Project job losses of 10,000 to 15,000 due to $72 million raid of Race Horse Development Fund
March 5, 2012, HARRISBURG, PA – The Pennsylvania Equine Coalition, a statewide group representing more than 10,000 trainers, owners and breeders of the horseracing industry in Pennsylvania, today called on Governor Tom Corbett and Agriculture Secretary George Greig to stick to the facts when discussing the Governor’s proposed raid of the Race Horse Development Fund of $72 million annually.
In an interview Thursday with PCN, Secretary Greig, who admitted in May 2011 that “I don’t know much about the horse and harness racing part of agriculture,” made a number of inaccurate claims about the Race Horse Development Fund that demonstrated an alarming lack of understanding of the program. Greig incorrectly stated that the funds being transferred from the Race Horse Development Fund to other programs are “just surplus funds that are in an account” and that the program was “generating an excess of funding” that “exceeded the realm of what they thought it was going to produce.” In an interview Tuesday with Denny Logan of WINK 104 in Harrisburg, Governor Corbett made similar claims, saying there would be an “abundant” amount of money left over for purses, prompting the radio host to tell him that was a “mischaracterization of reality.”
“Either Secretary Greig and Governor Corbett are being disingenuous with Pennsylvanians or they truly do not understand how the Race Horse Development Fund or the horse racing and breeding industries in the state operate,” said Salvatore M. DeBunda, President of the Pennsylvania Thoroughbred Horsemen’s Association. “Estimates prepared at the time of the passage of Act 71 in 2004 -- which established the Race Horse Development Fund to create a robust horse racing and breeding industry in Pennsylvania -- projected weekly receipts to the fund of between $4.4 million at the low point and $6.2 million at the peak. We are currently at about $4.5 million per week over the course of the past 9 weeks. This is in no way, shape or form a surplus or excess funding and is actually in the very low range of projections.”
Based upon Governor Corbett’s own budget figures, funds available to the horse racing and breeding industry for the 2012-2013 fiscal year will drop to $3.2 million per week after the diversion of an already planned $49 million to the general fund and Governor Corbett’s proposal to transfer an additional $72 million to fund other programs. This would leave funding 30 percent below what was projected to be available to the industry at the Race Horse Development Fund’s lowest point.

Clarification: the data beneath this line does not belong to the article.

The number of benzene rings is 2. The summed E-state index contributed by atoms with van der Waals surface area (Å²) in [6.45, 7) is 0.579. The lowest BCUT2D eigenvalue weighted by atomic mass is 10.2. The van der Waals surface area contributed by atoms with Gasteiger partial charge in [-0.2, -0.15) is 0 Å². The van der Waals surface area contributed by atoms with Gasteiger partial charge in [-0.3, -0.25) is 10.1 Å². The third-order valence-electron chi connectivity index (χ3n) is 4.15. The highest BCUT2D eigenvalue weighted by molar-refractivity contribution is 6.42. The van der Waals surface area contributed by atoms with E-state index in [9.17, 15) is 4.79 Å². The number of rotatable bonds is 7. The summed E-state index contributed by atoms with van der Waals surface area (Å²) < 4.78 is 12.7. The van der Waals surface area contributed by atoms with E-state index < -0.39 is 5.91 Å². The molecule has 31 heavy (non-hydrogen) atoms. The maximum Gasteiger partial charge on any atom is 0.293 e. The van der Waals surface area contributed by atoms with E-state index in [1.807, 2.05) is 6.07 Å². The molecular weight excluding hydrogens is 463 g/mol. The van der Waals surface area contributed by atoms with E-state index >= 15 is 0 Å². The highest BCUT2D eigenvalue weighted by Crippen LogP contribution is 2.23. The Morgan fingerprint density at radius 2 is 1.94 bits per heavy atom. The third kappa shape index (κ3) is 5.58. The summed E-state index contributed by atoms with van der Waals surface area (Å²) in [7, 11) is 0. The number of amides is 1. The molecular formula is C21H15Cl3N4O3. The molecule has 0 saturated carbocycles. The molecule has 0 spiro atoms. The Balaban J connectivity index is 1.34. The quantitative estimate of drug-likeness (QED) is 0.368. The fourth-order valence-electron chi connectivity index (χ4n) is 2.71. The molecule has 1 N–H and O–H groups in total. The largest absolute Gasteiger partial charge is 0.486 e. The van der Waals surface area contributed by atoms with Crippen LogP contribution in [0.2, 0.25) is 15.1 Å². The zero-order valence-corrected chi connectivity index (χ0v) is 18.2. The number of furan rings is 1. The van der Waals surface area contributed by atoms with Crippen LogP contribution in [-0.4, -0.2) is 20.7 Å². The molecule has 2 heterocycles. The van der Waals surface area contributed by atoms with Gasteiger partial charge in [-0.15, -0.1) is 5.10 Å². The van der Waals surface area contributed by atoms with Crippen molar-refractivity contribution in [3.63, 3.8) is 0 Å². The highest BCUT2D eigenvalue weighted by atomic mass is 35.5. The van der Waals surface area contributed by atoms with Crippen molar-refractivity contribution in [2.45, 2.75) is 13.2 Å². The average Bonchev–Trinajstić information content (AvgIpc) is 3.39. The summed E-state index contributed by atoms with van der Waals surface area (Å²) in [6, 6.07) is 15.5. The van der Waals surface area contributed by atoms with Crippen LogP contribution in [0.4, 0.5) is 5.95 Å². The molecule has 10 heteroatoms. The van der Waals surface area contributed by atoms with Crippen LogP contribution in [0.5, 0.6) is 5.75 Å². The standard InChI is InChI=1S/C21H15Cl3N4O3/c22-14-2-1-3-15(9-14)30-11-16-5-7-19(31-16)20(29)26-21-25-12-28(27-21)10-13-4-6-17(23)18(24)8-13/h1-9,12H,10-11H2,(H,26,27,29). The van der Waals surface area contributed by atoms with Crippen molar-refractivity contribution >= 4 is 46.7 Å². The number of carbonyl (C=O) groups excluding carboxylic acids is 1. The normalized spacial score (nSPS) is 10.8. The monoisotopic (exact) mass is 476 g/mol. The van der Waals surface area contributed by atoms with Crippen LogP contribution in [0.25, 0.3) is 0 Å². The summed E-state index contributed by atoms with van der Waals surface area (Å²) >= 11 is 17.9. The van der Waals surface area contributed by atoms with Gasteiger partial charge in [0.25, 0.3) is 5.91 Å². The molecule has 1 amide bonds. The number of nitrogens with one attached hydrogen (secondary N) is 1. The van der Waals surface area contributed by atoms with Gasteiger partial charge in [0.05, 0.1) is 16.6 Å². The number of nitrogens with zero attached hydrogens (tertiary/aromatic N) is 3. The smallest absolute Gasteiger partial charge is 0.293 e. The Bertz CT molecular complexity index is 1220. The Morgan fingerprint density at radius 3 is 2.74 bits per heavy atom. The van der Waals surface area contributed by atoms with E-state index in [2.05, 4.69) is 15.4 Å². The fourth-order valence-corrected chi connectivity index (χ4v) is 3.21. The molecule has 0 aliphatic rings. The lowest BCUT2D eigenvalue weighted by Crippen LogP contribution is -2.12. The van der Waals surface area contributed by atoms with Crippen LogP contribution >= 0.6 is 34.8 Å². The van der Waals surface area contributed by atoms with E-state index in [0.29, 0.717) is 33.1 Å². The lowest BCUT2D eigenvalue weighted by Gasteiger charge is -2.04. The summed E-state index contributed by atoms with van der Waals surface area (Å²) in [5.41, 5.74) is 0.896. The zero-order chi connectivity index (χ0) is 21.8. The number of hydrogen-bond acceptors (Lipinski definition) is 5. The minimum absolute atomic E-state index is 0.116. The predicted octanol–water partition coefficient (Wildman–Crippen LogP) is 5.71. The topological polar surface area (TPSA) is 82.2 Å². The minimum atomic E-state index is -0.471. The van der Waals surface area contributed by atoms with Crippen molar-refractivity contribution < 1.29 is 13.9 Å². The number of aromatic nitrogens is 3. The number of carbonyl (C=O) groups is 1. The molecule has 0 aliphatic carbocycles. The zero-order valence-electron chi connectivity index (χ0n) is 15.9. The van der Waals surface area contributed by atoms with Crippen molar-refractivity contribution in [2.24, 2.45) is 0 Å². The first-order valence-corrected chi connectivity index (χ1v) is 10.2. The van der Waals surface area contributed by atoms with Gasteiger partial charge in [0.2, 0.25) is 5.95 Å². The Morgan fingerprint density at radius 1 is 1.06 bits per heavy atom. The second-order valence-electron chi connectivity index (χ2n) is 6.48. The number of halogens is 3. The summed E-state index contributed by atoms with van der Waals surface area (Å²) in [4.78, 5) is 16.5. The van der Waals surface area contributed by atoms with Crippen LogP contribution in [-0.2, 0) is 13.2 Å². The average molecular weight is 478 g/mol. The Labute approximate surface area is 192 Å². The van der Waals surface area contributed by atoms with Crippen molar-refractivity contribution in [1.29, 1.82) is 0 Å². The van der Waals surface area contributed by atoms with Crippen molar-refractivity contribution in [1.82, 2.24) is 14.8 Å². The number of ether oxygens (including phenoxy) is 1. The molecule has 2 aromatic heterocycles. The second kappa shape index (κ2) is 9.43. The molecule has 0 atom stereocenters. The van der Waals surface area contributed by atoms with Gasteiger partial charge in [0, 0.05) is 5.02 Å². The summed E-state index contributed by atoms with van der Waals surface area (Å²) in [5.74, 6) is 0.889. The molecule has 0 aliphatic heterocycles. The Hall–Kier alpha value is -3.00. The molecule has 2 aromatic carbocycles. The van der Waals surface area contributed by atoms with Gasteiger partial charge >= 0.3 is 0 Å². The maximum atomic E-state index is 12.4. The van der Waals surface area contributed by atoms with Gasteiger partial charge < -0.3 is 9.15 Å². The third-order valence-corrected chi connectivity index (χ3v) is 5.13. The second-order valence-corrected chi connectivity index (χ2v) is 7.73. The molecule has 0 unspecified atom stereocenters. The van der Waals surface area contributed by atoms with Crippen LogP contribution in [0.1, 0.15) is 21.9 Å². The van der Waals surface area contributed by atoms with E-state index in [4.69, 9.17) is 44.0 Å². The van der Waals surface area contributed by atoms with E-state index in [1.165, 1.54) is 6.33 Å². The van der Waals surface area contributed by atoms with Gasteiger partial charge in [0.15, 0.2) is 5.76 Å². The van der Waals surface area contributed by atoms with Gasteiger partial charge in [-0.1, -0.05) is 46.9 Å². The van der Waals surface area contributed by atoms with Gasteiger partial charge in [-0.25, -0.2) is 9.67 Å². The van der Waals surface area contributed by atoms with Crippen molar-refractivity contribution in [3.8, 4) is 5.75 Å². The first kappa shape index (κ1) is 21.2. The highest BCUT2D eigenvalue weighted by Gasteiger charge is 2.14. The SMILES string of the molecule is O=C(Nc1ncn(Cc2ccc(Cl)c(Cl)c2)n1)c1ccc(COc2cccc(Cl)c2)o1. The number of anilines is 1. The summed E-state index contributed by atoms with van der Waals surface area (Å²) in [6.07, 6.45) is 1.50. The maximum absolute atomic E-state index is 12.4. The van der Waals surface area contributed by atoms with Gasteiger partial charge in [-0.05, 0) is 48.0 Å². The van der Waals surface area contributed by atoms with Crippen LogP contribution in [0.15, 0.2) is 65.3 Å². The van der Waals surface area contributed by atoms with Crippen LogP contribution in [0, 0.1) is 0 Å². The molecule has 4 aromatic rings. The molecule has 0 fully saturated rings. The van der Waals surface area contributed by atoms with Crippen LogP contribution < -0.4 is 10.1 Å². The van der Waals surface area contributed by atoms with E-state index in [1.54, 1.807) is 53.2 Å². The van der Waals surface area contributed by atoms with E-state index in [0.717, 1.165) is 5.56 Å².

The Equine Coalition also took issue with what they said are overly optimistic projected receipts for the Race Horse Development Fund, noting that receipts to the fund do not increase just because statewide slots revenues increase. In reality, the receipts to the Race Horse Development Fund are calculated based upon the slot revenues at the host racetrack which can be negatively impacted by competition within those facilities, such as table games, from competition from other casinos in Pennsylvania, and from casinos in neighboring states.
Governor Corbett’s claim that the horse racing and breeding industries “will be able to survive” also demonstrates a profound lack of concern about the tremendous job losses that will occur in the industry should his cuts be approved by the legislature.
“For a budget address that was in large part focused on jobs and the economy, Governor Corbett seems to have little concern about the 10,000 to 15,000 Pennsylvania jobs that could be lost as a result of these cuts,” said Kim Hankins, Executive Director of the Meadows Standardbred Owners Association. “Horse owners, trainers, breeders and others came to Pennsylvania and started businesses here with the expectation that breeders awards and purses would be at a level where they could make a return on their investment. These cuts would mean Pennsylvania will no longer be competitive and we will see an exodus of jobs to neighboring states, which are actually taking steps to increase funds available to the industry. At the same time, all of the ancillary and support businesses that service the racing and breeding industries in Pennsylvania will take a hit, including farmers who supply feed, veterinarians who care for the horses, drivers, equipment suppliers, and horse farms who stable the horses. The ripple effect throughout the agriculture industry will be devastating.”
The Pennsylvania Equine Coalition is a statewide group representing more than 10,000 owners, trainers, and breeders of the horseracing industry in Pennsylvania. Members of the coalition include the Pennsylvania Harness Horsemen’s Association, the Pennsylvania Thoroughbred Horsemen’s Association, the Standardbred Breeders Association of Pennsylvania, the Pennsylvania Horse Breeders Association, the Meadows Standardbred Owners Association, and the Pennsylvania Horsemen’s Benevolent & Protective Association.